Electronic Warfare Aircraft Contribute to Defeat ISIS

By Air Force Tech. Sgt. Jonathan Hehnly

386th Air Expeditionary Wing

SOUTHWEST ASIA, Aug. 31, 2017 — Often when people think about how air power is employed in the fight against the Islamic State of Iraq and Syria, thoughts may turn to cargo aircraft delivering critical supplies and personnel to the front lines or bombs being dropped on targets.

Yet, the Air Force has the non-kinetic ability to disrupt enemy communications on the ground and therefore turn the tables on the battlefield.

The 386th Air Expeditionary Wing has the capability to deliver decisive airpower not only through its C-130 airlift mission, but through the highly sought after non-kinetic ability of the EC-130H Compass Call aircraft operated by the 43rd Expeditionary Electronic Combat Squadron. These heavily modified airframes are responsible for a highly specialized, unique mission: electronic warfare.

Precision Electronic Warfare Capability

“The mission of the 43rd EECS is to deliver precision electronic attack effects to deny or degrade enemy command and control, protect friendly forces and to achieve the combatant commander’s objectives to defeat our adversaries anytime, anywhere in the joint operations area,” said Air Force Capt. Joshua, a 43rd EECS electronic warfare officer.

The Compass Call aircraft is an airborne tactical weapon system that uses noise jamming to disrupt enemy command-and-control communications and deny time-critical coordination essential for enemy force management.

“The 43rd EECS provides the Combined Forces Air Component commander, or CFACC, with a critical non-kinetic option,” said Air Force Lt. Col. Matthew Cunningham, an EC-130H aircraft commander. “EC-130H employment of airborne electronic attacks functions as a force multiplier by degrading ISIS command and control. All military operations, to include those of our adversaries, require clear lines of communication between commanders and their forces. When we deny, disrupt or degrade these lines of communications, we reduce the adversary’s battlefield effectiveness and give friendly forces a decisive advantage in individual engagements.”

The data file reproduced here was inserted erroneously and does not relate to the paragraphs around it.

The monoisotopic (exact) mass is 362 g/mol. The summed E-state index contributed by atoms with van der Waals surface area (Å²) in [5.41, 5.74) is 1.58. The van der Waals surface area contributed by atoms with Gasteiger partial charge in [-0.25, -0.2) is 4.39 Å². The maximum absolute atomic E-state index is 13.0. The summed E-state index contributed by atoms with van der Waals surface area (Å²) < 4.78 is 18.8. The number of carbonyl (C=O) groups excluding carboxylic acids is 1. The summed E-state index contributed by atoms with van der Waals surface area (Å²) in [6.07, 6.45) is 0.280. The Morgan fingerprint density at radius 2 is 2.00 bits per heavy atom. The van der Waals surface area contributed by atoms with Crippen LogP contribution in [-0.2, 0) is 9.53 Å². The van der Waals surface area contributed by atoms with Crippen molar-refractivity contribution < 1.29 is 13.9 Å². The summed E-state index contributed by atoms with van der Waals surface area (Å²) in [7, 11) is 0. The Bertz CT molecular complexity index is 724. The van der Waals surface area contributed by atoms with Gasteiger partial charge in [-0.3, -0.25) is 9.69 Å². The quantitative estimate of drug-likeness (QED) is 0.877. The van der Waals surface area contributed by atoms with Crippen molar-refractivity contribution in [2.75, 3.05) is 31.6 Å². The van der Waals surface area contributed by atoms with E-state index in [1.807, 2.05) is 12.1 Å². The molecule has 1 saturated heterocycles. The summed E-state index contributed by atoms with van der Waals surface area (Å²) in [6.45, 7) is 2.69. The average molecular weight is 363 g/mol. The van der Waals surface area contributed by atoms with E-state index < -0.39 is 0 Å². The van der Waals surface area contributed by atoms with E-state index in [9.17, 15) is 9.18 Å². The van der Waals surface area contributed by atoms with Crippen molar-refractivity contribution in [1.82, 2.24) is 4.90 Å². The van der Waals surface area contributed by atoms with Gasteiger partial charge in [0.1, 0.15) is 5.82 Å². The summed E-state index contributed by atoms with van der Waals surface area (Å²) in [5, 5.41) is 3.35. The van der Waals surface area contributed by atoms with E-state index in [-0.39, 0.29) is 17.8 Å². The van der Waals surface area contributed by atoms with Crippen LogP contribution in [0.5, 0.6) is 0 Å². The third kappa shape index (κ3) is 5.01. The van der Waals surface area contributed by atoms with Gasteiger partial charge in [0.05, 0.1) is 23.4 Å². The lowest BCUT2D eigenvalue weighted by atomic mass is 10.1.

EC-130H crews are currently performing tactical command, control and communications countermeasures in support of U.S. and coalition forces throughout the U.S. Air Forces Central Command area of responsibility from the massive retaking of Mosul, Iraq to smaller, single-event missions, Joshua said.

The desired effects provided by the EC-130H’s unique communications jamming capability make the aircraft and its crew a low-density, high-demand asset in the Operation Inherent Resolve battlespace. The autonomous electronic attack capability is unique to Compass Call aircraft and cannot be duplicated by any other airborne communications jamming assets.

“Compass Call is the Air Force’s premier electronic attack platform,” Cunningham said. “It is the CFACC’s only autonomous communications jamming, electronic attack asset. This unique autonomy is attributed to a crew of about a dozen highly-specialized, competent airmen.”

Team Effort

The EC-130H’s flight deck personnel responsible for the aircraft’s flight and navigation are the same as found in most C-130 variants. In the back of the aircraft, however, are a number of linguists actively monitoring ISIS communications, while electronic warfare officers, or EWO, simultaneously employ the Compass Call’s electronic attack weapons system. The EWO, serving as the mission crew commander, acts as the conduit between the partner forces on the ground and the mission crew to ensure the right effects are being placed on the right targets at the right time.

Because the EC-130H aircraft requires unique and specialized maintenance support to keep the aircraft and weapon systems mission ready, maintenance airmen from Davis-Monthan Air Force Base, Arizona, deploy with the Compass Call aircraft and aircrews.

“Operations and maintenance work together at home station and we fight together in support of Combined Joint Task Force Operation Inherent Resolve,” Cunningham said. “They are a valued and integral part of our 43rd EECS team. We do not fly our mission without our maintainers’ dedication and effort.”

This non-kinetic capability allows the Air Force to reshape the combat environment by injecting unforeseeable command-and-control challenges on adversaries and dominating the electromagnetic spectrum, which in turn, enables joint and coalition military forces to seize initiative and dominate the battlefield.

“Non-kinetic warfare is, as the name implies, warfare without the utilization of kinetic resources such as missiles or bombs,” Joshua said. “The spectrum of non-kinetic warfare can include, but is not limited to, electronic attack, cyber operations and information operations. Non-kinetic warfare will continue to grow as we proceed into the future and face evolving and dynamic threats.”

Related Links

Special Report: Operation Inherent Resolve


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